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The Hoddle of Coffee: Tottenham Hotspur News and Links for Friday, June 1

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Wayne Rooney, acting superstar.

England Media Access Photo by Nathan Stirk/Getty Images

Hey, everyone!

Let’s talk about films again.

Ramble of the Day

Football teams have gotten incredibly creative lately with how to make their money. From Angry Birds sleeve sponsors to getting the National Football League to partly fund your stadium, it is quite the art. No one, though, is more skilled than Ed Woodward. From wine sponsorships to tractor sponsorships, there is almost nothing Woodward wouldn’t do if the world “sponsor” is involved. Films have naturally made its way to Old Trafford as a result.

I’m sure many of you know about many of these, but really, they are worth sharing because throwing footballers into film advertising has produced silly results. Take this advertisement for Deadpool as an example.

If you’re not cringing, these types of things are fun, if only to see if these footballers can act. I think Michael Carrick gives a great performance here, but I don’t know if his faces of skepticism and judgment are acting or not. It’s fine and all, but do you know what the Deadpool ad is missing? Wayne Rooney.

Let me explain. When he was at Manchester United, Rooney showed off his acting chops, doing some advertising for 2016’s X-Men: Apocalypse and Independence Day: Resurgence. Let’s start with the X-Men one.

Before Rooney enters the picture, we’ve got voice actors doing a terrible job of pretending to be James McAvoy and Nicholas Hoult, which really makes the video very strange at its beginning. The star, though, is Rooney, who has the best lines and provides the necessary comedic relief in a very dramatic story. I was incredibly disappointed when I went to the theater to see the movie, only for Rooney not to appear in a minute of it. Wayne Rooney does not deserve to be trailer trash.

Now, for Independence Day.

Rooney had to share the spotlight with Juan Mata, Chris Smalling, and Daley Blind, who memorably reminds Jeff Goldblum that his name is pronounced “Blind, like wind,” but he still stands out. Smalling tries, and Mata is clearly very excited to be there, but it is Rooney that delivers his lines with the proper sharpness. Each line is delivered with precision, hitting the perfect tone; he plays the role of focused and confident team leader very well.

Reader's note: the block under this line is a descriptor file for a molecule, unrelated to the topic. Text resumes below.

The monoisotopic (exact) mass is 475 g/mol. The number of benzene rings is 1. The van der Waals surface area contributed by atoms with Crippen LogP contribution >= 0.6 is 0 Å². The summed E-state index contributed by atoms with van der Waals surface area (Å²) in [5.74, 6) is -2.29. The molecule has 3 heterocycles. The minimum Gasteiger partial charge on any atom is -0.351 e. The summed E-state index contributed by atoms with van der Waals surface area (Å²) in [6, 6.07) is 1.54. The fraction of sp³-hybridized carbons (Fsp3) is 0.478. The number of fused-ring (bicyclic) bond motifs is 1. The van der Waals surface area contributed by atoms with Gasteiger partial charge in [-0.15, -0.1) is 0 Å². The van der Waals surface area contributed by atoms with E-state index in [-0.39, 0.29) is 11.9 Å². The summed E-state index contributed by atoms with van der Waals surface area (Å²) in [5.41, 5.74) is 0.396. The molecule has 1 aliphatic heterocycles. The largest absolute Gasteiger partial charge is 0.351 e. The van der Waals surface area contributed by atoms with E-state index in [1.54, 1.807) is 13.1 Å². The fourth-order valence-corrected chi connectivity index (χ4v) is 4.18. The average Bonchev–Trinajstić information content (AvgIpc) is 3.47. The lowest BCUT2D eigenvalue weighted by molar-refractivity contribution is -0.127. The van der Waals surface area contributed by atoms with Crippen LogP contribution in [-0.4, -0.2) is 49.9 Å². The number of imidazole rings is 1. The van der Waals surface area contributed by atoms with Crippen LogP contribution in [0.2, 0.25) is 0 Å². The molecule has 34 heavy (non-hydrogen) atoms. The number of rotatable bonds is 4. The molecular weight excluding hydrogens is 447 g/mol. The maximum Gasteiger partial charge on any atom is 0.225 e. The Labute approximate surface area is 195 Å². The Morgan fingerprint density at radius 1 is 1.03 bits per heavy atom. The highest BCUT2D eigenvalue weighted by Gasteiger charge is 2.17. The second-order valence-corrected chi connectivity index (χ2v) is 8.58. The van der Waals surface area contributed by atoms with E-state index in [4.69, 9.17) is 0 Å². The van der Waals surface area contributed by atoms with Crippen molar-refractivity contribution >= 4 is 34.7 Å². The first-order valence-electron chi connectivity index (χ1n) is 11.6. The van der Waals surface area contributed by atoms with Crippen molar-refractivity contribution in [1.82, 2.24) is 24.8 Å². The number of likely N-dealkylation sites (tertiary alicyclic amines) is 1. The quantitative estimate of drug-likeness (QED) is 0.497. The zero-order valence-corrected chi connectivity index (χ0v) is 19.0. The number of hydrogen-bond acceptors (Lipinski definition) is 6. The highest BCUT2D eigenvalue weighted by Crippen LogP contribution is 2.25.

It is too bad Rooney has been linked to D.C. United, and not one of the Los Angeles clubs in Major League Soccer, or even one of the New York teams. He clearly deserves to take his talents to a screen, even if it is the small screen of soap operas.

tl;dr: Wayne Rooney is ... kind of a good actor?

Links of the Day

Former Chelsea chairman Ken Bates has been accused of racism by former youth players.

Paolo Guerrero has had his doping suspension overturned by a Swiss supreme court judge, clearing him to play for Peru at the World Cup.

Managerial ins and outs: Zinedine Zidane has resigned as Real Madrid manager; Marco Silva returns to the Premier League after having been named the Everton manager; Frank Lampard is the new Derby County manager

Chelsea is putting their plans for a new stadium on hold as owner Roman Abramovich is having difficulty getting his UK visa renewed.

Today’s longer read: Jacob Feldman on Harry Kane, Julian Edelman, and the growing respect between players of the two footballs for Sports Illustrated